Because shares of the Austin, Texas-based company have not been trading above $1 for the past 30 days, the company could be delisted if it cannot get its price above $1 for at least 10 days.
However, the point may be moot. In December, an investor group led by Chief Executive John McHale and representing a majority of the company's shares offered 65 cents per share to buy the company and take it private.
That bid represented a 91 percent premium on Netpliance's closing price the day before the offer but is a figure dramatically below Netpliance's 52-week high of $26.12. Shareholders reacted angrily to the proposal, flooding investor message boards and filing at least two lawsuits.
A Netpliance representative said that there is no update on the takeover bid and that the company has not filed a response to the lawsuits.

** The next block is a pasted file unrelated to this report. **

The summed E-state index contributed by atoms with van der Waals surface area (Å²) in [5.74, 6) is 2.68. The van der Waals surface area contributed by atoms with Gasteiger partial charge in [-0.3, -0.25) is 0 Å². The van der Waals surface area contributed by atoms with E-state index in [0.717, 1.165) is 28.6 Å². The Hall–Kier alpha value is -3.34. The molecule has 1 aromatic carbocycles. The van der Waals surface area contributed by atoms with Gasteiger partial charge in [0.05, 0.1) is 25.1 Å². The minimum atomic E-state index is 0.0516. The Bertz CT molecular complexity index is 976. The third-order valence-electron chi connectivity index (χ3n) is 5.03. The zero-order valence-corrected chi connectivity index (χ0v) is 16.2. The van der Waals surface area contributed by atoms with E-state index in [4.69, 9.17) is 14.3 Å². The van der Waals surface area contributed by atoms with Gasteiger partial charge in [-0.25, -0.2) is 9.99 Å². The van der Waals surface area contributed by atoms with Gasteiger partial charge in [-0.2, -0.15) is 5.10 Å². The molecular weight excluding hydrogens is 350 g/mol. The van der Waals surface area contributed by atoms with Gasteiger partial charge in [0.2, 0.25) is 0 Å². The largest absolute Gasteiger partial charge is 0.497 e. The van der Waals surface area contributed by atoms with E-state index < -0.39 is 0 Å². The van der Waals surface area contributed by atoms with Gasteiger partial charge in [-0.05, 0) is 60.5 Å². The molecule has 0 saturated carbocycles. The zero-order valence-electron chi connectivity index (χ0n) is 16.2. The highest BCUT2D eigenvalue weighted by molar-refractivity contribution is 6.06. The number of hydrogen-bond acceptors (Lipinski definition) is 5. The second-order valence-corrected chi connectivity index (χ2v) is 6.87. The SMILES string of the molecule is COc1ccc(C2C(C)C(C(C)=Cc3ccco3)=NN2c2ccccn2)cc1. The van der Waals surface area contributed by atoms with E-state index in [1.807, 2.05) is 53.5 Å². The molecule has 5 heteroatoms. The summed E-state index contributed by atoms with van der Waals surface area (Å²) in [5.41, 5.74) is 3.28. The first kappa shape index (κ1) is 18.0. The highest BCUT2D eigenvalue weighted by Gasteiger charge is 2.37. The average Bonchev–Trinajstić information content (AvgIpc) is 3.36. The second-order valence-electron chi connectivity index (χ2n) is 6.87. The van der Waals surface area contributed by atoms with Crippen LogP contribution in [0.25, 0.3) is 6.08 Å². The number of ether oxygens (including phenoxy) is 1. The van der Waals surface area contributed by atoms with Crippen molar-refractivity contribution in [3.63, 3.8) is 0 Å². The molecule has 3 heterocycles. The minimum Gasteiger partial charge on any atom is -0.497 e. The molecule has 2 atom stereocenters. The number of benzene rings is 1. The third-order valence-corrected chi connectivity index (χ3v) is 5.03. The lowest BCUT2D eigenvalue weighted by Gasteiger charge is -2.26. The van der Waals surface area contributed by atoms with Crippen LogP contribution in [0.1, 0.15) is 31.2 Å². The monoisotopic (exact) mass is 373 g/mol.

In any case, Nasdaq told the company it has until April 17 to improve its share price or face removal.
"Netpliance is considering what action to take to respond to the possible delisting by Nasdaq," Netpliance said in a statement.
Shares closed Wednesday at 56 cents, unchanged from the prior day.
Once delisted, Netpliance could continue to trade as a penny stock on the over-the-counter bulletin board.
Netpliance is widely praised for pioneering the Internet appliance category with its I-opener appliance. However, the company has struggled to find a business model that works. The company had tried selling the unit for as low as $99 and recouping its losses by charging monthly Internet access fees.
In November, the company said it was getting out of the business of selling Internet appliances directly and would instead look to help larger companies manage their networks of Net appliances.
Several tech companies have recently announced possible delistings from Nasdaq, including discount PC maker Emachines.